Boeing Co.’s directors must face an investors’ lawsuit accusing them of failing to properly monitor safety issues and the development of 737 Max jetliners whose two fatal crashes have cost the company more than $20 billion.
Delaware Chancery Judge Morgan Zurn threw out some claims against Boeing’s board, but said Boeing shareholders produced enough evidence to justify pursuing claims that directors missed a “red flag” about the 737 Max’s safety issues in the first crash in October 2018. That incident raised issues about a flight-control system “that the board should have heeded but instead ignored,” the judge said in her 102-page decision.
Boeing’s board didn’t move to gain greater oversight over quality and safety until a second Max plunged into a field in Ethiopia in March 2019, according to a complaint filed by the New York State Common Retirement Fund and the Fire and Police Pension Association of Colorado. But the board failed to focus on safety even before the first crash, the investors claim.
The second disaster, which brought the death toll from the two accidents to 346, spurred a global grounding that plunged Boeing into one of the deepest crises in its century-long history. Investors’ suits against company directors have been consolidated in state court in Delaware.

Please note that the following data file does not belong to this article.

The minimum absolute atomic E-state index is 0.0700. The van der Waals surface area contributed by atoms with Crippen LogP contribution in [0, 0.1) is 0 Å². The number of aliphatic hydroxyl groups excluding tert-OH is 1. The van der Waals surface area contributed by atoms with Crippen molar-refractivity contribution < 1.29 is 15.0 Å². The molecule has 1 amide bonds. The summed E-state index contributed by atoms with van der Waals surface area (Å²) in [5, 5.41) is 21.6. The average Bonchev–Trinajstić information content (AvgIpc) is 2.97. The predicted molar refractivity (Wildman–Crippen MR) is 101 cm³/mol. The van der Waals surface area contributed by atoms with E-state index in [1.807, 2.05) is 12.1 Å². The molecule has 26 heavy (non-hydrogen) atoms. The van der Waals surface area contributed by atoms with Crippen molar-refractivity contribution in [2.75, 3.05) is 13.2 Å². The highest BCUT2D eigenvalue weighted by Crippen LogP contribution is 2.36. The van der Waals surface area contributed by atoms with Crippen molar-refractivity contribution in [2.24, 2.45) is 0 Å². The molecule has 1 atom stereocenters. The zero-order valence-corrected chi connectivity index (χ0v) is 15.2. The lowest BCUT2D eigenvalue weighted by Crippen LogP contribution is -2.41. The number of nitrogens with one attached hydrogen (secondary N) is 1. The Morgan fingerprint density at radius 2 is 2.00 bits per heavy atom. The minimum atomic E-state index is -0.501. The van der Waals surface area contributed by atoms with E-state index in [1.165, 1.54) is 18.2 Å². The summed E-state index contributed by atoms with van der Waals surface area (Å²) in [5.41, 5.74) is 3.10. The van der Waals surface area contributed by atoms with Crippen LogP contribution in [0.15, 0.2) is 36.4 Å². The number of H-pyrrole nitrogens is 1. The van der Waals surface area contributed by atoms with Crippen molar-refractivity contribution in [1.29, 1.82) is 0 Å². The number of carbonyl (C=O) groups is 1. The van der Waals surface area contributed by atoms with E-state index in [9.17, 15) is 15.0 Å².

“We are disappointed in the court’s decision to allow the plaintiffs’ case to proceed past this preliminary stage of litigation,” Boeing said in an email. “We will review the opinion closely over the coming days as we consider next steps.”
An automated flight-control system known as MCAS was implicated in both crashes, triggered by a single malfunctioning sensor. The U.S. Federal Aviation Administration cleared the Max aircraft to resume commercial flight last year after Boeing fixed the flawed design and made other extensive modifications to the Max jet’s flight-control computers.
Disgruntled investors claim Boeing CEO David Calhoun, who was lead director when the fatal accidents occurred, made “public representations” he knew were false about the board’s response to the first 737 Max crash in hopes of salvaging directors’ reputations. Zurn backed up their contentions, noting Calhoun made four misstatements after Lion Air Flight 610 plunged into the Java Sea in 2018, killing, all 189 people aboard.
Calhoun took over the top job at Boeing early last year, after Dennis Muilenburg was ousted for botching the company’s response to the crashes.
That disaster should have served as a wake up call to Boeing directors, Zurn said. Instead, board members “ignored the Lion Air Crash and the consequent revelations about the unsafe 737 MAX,” the judge wrote. Investors claim that led to the second fatal crash in 2019.
Zurn did throw out claims against individual Boeing executives, saying it was the board that failed to “make any good faith effort to implement and oversee a board-level system to monitor and report on safety.”
Zurn acknowledged the primary victims of Boeing’s lax oversight were the passengers of the two 737 Max flights and their families.
“While it may seem callous in the face of their losses, corporate law recognizes another set of victims: Boeing as an enterprise, and its stockholders,” the judge said. “The crashes caused the company and its investors to lose billions of dollars in value.”
The case is In Re Boeing Co. Derivative Litigation, 2019-0907, Delaware Chancery Court (Wilmington).
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